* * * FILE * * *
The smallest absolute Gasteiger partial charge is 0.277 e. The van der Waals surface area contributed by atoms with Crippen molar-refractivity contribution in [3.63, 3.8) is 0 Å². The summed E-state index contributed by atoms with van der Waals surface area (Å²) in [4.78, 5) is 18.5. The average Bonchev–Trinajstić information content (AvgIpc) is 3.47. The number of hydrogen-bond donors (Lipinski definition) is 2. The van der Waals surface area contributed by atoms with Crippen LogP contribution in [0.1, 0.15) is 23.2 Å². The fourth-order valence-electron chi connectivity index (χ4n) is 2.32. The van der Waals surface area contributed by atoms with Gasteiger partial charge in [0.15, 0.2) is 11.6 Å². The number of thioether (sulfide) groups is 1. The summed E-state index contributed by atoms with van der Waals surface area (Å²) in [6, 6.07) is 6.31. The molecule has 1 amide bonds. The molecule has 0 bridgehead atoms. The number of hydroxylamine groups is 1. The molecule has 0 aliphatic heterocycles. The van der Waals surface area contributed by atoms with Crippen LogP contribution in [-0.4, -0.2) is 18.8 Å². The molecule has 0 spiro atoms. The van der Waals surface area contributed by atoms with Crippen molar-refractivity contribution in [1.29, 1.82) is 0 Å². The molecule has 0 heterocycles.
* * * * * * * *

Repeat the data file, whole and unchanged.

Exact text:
The smallest absolute Gasteiger partial charge is 0.277 e. The van der Waals surface area contributed by atoms with Crippen molar-refractivity contribution in [3.63, 3.8) is 0 Å². The summed E-state index contributed by atoms with van der Waals surface area (Å²) in [4.78, 5) is 18.5. The average Bonchev–Trinajstić information content (AvgIpc) is 3.47. The number of hydrogen-bond donors (Lipinski definition) is 2. The van der Waals surface area contributed by atoms with Crippen LogP contribution in [0.1, 0.15) is 23.2 Å². The fourth-order valence-electron chi connectivity index (χ4n) is 2.32. The van der Waals surface area contributed by atoms with Gasteiger partial charge in [0.15, 0.2) is 11.6 Å². The number of thioether (sulfide) groups is 1. The summed E-state index contributed by atoms with van der Waals surface area (Å²) in [6, 6.07) is 6.31. The molecule has 1 amide bonds. The molecule has 0 bridgehead atoms. The number of hydroxylamine groups is 1. The molecule has 0 aliphatic heterocycles. The van der Waals surface area contributed by atoms with Crippen LogP contribution in [-0.4, -0.2) is 18.8 Å². The molecule has 0 spiro atoms. The van der Waals surface area contributed by atoms with Crippen molar-refractivity contribution in [1.29, 1.82) is 0 Å². The molecule has 0 heterocycles.